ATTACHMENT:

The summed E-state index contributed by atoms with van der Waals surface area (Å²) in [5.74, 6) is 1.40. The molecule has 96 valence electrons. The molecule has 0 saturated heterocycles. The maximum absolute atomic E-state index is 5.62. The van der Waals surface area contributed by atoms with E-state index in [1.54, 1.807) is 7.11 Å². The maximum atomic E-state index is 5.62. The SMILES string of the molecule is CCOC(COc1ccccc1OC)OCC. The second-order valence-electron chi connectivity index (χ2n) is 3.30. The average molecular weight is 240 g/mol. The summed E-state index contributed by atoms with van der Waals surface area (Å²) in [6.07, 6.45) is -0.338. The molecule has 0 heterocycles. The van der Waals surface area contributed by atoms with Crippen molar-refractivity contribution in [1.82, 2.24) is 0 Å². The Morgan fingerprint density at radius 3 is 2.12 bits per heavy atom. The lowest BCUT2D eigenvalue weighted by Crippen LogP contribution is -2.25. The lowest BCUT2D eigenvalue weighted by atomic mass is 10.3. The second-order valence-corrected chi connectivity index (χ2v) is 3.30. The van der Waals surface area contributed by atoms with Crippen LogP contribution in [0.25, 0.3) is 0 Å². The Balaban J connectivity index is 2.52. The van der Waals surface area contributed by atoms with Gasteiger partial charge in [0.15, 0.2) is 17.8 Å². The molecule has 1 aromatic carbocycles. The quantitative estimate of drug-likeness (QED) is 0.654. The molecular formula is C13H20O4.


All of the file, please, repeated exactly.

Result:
The summed E-state index contributed by atoms with van der Waals surface area (Å²) in [5.74, 6) is 1.40. The molecule has 96 valence electrons. The molecule has 0 saturated heterocycles. The maximum absolute atomic E-state index is 5.62. The van der Waals surface area contributed by atoms with E-state index in [1.54, 1.807) is 7.11 Å². The maximum atomic E-state index is 5.62. The SMILES string of the molecule is CCOC(COc1ccccc1OC)OCC. The second-order valence-electron chi connectivity index (χ2n) is 3.30. The average molecular weight is 240 g/mol. The summed E-state index contributed by atoms with van der Waals surface area (Å²) in [6.07, 6.45) is -0.338. The molecule has 0 heterocycles. The van der Waals surface area contributed by atoms with Crippen molar-refractivity contribution in [1.82, 2.24) is 0 Å². The Morgan fingerprint density at radius 3 is 2.12 bits per heavy atom. The lowest BCUT2D eigenvalue weighted by Crippen LogP contribution is -2.25. The lowest BCUT2D eigenvalue weighted by atomic mass is 10.3. The second-order valence-corrected chi connectivity index (χ2v) is 3.30. The van der Waals surface area contributed by atoms with Crippen LogP contribution in [0.25, 0.3) is 0 Å². The Balaban J connectivity index is 2.52. The van der Waals surface area contributed by atoms with Gasteiger partial charge in [0.15, 0.2) is 17.8 Å². The molecule has 1 aromatic carbocycles. The quantitative estimate of drug-likeness (QED) is 0.654. The molecular formula is C13H20O4.